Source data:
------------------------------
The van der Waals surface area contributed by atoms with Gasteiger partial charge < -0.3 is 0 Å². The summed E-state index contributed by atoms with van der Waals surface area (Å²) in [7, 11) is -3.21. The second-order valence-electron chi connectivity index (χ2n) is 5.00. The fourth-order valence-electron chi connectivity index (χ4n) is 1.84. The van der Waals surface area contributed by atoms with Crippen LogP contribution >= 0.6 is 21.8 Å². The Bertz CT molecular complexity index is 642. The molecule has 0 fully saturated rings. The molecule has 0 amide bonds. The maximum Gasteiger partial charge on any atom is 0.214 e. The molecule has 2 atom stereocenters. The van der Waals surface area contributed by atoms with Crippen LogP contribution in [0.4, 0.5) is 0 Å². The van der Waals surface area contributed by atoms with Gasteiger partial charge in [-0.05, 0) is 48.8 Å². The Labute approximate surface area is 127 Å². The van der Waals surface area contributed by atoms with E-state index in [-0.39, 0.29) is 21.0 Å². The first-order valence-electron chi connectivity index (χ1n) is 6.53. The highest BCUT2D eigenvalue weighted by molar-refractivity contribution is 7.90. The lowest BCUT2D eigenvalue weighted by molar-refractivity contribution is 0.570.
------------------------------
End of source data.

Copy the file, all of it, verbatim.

The van der Waals surface area contributed by atoms with Gasteiger partial charge < -0.3 is 0 Å². The summed E-state index contributed by atoms with van der Waals surface area (Å²) in [7, 11) is -3.21. The second-order valence-electron chi connectivity index (χ2n) is 5.00. The fourth-order valence-electron chi connectivity index (χ4n) is 1.84. The van der Waals surface area contributed by atoms with Crippen LogP contribution >= 0.6 is 21.8 Å². The Bertz CT molecular complexity index is 642. The molecule has 0 fully saturated rings. The molecule has 0 amide bonds. The maximum Gasteiger partial charge on any atom is 0.214 e. The molecule has 2 atom stereocenters. The van der Waals surface area contributed by atoms with Crippen LogP contribution in [0.4, 0.5) is 0 Å². The van der Waals surface area contributed by atoms with Gasteiger partial charge in [-0.05, 0) is 48.8 Å². The Labute approximate surface area is 127 Å². The van der Waals surface area contributed by atoms with E-state index in [-0.39, 0.29) is 21.0 Å². The first-order valence-electron chi connectivity index (χ1n) is 6.53. The highest BCUT2D eigenvalue weighted by molar-refractivity contribution is 7.90. The lowest BCUT2D eigenvalue weighted by molar-refractivity contribution is 0.570.